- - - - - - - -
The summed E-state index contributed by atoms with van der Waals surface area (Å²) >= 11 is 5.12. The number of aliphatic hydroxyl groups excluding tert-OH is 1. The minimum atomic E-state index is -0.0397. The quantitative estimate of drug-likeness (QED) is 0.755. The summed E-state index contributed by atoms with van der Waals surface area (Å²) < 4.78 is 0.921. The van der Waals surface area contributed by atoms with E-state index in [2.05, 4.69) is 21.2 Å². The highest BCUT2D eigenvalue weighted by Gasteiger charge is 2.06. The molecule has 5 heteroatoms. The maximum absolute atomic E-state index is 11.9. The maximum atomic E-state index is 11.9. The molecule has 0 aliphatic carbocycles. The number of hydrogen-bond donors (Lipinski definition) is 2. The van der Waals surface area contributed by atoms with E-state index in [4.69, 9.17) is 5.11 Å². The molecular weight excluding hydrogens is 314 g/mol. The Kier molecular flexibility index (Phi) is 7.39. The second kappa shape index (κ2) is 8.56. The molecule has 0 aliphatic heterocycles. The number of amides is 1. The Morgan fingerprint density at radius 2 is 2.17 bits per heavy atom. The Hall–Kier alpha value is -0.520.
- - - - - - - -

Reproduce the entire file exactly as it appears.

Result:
The summed E-state index contributed by atoms with van der Waals surface area (Å²) >= 11 is 5.12. The number of aliphatic hydroxyl groups excluding tert-OH is 1. The minimum atomic E-state index is -0.0397. The quantitative estimate of drug-likeness (QED) is 0.755. The summed E-state index contributed by atoms with van der Waals surface area (Å²) < 4.78 is 0.921. The van der Waals surface area contributed by atoms with E-state index in [2.05, 4.69) is 21.2 Å². The highest BCUT2D eigenvalue weighted by Gasteiger charge is 2.06. The molecule has 5 heteroatoms. The maximum absolute atomic E-state index is 11.9. The maximum atomic E-state index is 11.9. The molecule has 0 aliphatic carbocycles. The number of hydrogen-bond donors (Lipinski definition) is 2. The van der Waals surface area contributed by atoms with E-state index in [4.69, 9.17) is 5.11 Å². The molecular weight excluding hydrogens is 314 g/mol. The Kier molecular flexibility index (Phi) is 7.39. The second kappa shape index (κ2) is 8.56. The molecule has 0 aliphatic heterocycles. The number of amides is 1. The Morgan fingerprint density at radius 2 is 2.17 bits per heavy atom. The Hall–Kier alpha value is -0.520.